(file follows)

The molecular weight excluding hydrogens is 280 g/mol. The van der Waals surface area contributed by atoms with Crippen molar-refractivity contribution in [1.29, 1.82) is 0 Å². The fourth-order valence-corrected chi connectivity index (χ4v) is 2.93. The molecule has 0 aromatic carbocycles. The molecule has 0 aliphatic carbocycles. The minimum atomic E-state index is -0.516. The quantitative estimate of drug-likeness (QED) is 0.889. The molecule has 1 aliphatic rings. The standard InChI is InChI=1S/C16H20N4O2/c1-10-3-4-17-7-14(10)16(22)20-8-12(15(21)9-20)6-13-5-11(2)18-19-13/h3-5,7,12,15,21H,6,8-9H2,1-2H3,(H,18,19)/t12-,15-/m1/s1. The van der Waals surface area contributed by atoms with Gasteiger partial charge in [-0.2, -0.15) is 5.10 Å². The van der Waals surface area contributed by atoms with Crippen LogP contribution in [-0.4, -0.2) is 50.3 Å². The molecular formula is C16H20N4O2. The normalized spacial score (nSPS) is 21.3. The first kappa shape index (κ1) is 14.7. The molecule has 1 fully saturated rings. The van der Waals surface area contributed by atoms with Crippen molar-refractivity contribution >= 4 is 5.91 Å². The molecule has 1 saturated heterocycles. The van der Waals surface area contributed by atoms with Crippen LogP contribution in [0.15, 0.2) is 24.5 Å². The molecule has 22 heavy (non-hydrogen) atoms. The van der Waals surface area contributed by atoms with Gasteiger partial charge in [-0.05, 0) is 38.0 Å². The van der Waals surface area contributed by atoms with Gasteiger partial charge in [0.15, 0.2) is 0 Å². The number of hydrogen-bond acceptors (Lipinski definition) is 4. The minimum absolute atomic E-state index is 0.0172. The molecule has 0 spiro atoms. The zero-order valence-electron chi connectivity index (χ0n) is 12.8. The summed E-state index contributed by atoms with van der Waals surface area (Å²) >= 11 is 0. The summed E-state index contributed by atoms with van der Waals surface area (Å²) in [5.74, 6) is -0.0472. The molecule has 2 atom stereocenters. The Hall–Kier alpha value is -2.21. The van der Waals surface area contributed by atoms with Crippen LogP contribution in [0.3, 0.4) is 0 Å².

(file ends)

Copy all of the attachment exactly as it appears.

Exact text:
The molecular weight excluding hydrogens is 280 g/mol. The van der Waals surface area contributed by atoms with Crippen molar-refractivity contribution in [1.29, 1.82) is 0 Å². The fourth-order valence-corrected chi connectivity index (χ4v) is 2.93. The molecule has 0 aromatic carbocycles. The molecule has 0 aliphatic carbocycles. The minimum atomic E-state index is -0.516. The quantitative estimate of drug-likeness (QED) is 0.889. The molecule has 1 aliphatic rings. The standard InChI is InChI=1S/C16H20N4O2/c1-10-3-4-17-7-14(10)16(22)20-8-12(15(21)9-20)6-13-5-11(2)18-19-13/h3-5,7,12,15,21H,6,8-9H2,1-2H3,(H,18,19)/t12-,15-/m1/s1. The van der Waals surface area contributed by atoms with Gasteiger partial charge in [-0.2, -0.15) is 5.10 Å². The van der Waals surface area contributed by atoms with Crippen LogP contribution in [-0.4, -0.2) is 50.3 Å². The molecular formula is C16H20N4O2. The normalized spacial score (nSPS) is 21.3. The first kappa shape index (κ1) is 14.7. The molecule has 1 fully saturated rings. The van der Waals surface area contributed by atoms with Crippen molar-refractivity contribution >= 4 is 5.91 Å². The molecule has 1 saturated heterocycles. The van der Waals surface area contributed by atoms with Crippen LogP contribution in [0.15, 0.2) is 24.5 Å². The molecule has 22 heavy (non-hydrogen) atoms. The van der Waals surface area contributed by atoms with Gasteiger partial charge in [-0.05, 0) is 38.0 Å². The van der Waals surface area contributed by atoms with Gasteiger partial charge in [0.15, 0.2) is 0 Å². The number of hydrogen-bond acceptors (Lipinski definition) is 4. The minimum absolute atomic E-state index is 0.0172. The molecule has 0 spiro atoms. The zero-order valence-electron chi connectivity index (χ0n) is 12.8. The summed E-state index contributed by atoms with van der Waals surface area (Å²) >= 11 is 0. The summed E-state index contributed by atoms with van der Waals surface area (Å²) in [5.74, 6) is -0.0472. The molecule has 2 atom stereocenters. The Hall–Kier alpha value is -2.21. The van der Waals surface area contributed by atoms with Crippen LogP contribution in [0.3, 0.4) is 0 Å².